As Duke says, there is a major problem with this circuit - the inputs to the op-amp are reversed. That may sound like a cosmetic issue, but it isn't!

This diagram is not from a simulation. The voltages and currents are correct for an inverting amplifier circuit, and the circuit shown is not an inverting amplifier. This is confusing because I assume that voltage and current indications on a diagram like this are actual voltages and currents calculated by a simulation program based on the circuit shown.

Once you fix the op-amp inputs, the voltages and currents will be right for an inverting amplifier and I can answer your question. The currents into and out of the summing node (the circuit point that connects to the op-amp's inverting input) are equal, but opposite. In other words, the current flowing in R1 and R2 is the same current; no (significant) current flows into the op-amp input, as you said.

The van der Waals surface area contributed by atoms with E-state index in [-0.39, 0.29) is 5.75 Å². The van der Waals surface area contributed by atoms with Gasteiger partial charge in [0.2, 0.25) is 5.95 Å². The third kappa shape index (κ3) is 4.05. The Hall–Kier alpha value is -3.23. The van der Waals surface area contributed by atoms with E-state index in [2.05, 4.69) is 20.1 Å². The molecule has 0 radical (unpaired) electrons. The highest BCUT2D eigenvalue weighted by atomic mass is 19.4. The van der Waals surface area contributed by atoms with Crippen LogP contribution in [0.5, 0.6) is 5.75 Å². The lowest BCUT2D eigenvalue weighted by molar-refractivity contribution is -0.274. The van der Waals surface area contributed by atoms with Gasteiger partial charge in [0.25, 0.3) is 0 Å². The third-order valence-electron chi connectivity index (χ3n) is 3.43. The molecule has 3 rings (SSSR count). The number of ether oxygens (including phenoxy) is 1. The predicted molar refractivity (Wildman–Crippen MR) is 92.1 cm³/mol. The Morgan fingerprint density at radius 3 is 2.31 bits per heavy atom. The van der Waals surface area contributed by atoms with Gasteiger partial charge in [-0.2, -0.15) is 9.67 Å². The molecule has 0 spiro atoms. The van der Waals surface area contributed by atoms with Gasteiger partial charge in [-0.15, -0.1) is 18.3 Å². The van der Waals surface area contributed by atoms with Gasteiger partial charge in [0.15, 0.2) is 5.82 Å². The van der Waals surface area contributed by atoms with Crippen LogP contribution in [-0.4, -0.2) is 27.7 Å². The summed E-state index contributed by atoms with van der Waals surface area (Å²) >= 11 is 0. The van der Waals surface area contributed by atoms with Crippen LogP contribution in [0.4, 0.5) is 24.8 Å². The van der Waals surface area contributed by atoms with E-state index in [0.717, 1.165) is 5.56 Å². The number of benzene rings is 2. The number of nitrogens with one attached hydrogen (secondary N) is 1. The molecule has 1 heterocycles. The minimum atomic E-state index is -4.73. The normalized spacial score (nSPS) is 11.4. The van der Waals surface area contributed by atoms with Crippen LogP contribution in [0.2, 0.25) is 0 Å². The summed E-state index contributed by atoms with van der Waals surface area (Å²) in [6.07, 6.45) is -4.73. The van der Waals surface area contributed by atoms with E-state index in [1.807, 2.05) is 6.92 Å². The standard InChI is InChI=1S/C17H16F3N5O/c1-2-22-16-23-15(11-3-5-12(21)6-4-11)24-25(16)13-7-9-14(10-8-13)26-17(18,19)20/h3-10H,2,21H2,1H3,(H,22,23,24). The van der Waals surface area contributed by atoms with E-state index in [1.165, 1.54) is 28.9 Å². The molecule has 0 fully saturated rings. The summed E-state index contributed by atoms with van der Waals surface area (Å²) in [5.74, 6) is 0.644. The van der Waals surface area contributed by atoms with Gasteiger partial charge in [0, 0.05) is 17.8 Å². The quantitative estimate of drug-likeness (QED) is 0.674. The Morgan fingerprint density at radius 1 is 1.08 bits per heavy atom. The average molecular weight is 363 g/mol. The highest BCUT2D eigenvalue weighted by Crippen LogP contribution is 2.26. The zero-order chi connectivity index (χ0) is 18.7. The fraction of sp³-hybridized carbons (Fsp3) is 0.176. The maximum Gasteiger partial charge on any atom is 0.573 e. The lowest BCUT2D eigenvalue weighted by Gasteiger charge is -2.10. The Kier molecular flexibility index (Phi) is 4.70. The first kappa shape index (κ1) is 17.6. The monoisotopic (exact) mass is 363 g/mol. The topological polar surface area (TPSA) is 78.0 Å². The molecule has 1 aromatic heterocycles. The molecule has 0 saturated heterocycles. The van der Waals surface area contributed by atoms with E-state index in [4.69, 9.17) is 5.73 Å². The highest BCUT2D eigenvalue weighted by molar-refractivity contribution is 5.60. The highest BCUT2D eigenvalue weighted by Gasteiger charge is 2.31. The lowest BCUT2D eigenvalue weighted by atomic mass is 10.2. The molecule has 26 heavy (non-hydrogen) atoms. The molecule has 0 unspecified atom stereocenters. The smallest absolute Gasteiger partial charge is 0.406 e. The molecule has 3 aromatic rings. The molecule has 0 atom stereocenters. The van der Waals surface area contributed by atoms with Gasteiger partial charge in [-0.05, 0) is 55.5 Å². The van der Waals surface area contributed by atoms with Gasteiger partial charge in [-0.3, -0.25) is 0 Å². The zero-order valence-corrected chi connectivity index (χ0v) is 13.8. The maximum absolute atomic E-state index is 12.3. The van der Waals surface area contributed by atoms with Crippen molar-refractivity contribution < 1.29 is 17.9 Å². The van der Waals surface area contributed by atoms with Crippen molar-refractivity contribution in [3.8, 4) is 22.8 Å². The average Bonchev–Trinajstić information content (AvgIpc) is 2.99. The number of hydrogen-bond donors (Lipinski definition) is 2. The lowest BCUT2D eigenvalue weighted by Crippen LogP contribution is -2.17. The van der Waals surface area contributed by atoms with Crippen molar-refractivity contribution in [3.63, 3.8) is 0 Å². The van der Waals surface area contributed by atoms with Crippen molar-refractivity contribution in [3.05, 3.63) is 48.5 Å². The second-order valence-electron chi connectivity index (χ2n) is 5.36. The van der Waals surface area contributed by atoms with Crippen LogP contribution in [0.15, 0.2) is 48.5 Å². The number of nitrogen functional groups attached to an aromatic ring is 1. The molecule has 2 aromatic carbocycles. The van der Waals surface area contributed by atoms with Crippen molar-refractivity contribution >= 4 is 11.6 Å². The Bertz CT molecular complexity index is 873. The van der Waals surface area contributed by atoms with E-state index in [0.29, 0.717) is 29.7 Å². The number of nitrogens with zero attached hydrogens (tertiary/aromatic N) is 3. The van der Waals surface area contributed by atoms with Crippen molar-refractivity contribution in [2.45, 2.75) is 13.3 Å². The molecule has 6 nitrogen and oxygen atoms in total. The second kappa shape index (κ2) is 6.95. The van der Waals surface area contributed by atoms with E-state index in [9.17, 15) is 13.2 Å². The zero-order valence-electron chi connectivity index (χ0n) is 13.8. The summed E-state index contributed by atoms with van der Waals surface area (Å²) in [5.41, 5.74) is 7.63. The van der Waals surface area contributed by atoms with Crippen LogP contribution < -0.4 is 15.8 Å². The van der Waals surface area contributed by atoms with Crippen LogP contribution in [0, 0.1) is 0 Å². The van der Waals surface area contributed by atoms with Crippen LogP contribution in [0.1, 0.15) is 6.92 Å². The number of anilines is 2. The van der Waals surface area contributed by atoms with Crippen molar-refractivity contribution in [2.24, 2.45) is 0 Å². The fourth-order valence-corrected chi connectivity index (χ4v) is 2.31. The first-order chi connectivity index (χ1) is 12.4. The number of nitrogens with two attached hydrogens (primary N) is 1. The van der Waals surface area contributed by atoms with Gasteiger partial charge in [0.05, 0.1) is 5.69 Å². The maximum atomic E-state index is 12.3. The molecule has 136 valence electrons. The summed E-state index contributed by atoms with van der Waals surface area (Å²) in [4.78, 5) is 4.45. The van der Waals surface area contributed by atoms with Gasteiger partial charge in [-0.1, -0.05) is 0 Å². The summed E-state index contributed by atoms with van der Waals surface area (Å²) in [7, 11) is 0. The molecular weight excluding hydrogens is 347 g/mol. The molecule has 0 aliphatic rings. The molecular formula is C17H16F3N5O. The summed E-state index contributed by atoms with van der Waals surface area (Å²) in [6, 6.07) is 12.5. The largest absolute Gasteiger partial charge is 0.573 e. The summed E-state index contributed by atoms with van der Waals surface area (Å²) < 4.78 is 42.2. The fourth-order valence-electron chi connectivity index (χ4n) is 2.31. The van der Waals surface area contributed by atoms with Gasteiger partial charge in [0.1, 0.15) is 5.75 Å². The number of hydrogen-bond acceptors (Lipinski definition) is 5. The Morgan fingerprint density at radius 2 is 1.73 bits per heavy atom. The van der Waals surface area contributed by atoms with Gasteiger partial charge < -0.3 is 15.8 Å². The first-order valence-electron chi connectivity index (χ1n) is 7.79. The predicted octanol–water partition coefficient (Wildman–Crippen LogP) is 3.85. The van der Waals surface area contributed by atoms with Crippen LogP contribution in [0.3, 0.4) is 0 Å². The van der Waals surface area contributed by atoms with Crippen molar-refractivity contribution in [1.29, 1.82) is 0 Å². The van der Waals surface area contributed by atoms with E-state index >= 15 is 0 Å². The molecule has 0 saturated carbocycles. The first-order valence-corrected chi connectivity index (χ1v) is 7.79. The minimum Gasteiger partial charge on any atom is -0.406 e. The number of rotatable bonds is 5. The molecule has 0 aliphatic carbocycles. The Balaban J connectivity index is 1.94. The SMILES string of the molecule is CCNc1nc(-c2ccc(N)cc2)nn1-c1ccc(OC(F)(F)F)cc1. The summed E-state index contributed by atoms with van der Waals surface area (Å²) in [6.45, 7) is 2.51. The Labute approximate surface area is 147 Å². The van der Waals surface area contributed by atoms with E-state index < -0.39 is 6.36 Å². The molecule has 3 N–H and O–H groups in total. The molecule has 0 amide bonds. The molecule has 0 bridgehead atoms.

The voltage on that node is roughly 0V (it's marked as 7.5 uV but that's extremely close to zero). So the current through R1 flows from left to right (conventional current, flowing from positive to negative). The right end of R2 is at -7.5V, i.e. it's more negative than the summing node, so the current in R2 also flows from left to right.

So the currents into and out of the summing node are equal, as you (and Mr. Kirchhoff) expect.

Finally, it's helpful to show the power supply rails to the op-amp when you are creating diagrams to show to others. Without that information we cannot be sure that the circuit will work properly. In this case I'm assuming the op-amp is powered from positive and negative supply rails of at least 10V, probably 15V, which are referenced to the 0V rail. In that case, and with the inputs reversed, it will work.

12. ### dcac

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Jul 10, 2013
KrisBlueNz, the circuit op amp was supplied by +15v and -15v. As you have said that's why the circuit probably is working and showing correct values even it is not inverting amplifier.
I have tried to investigate how the current circulates in the circuit.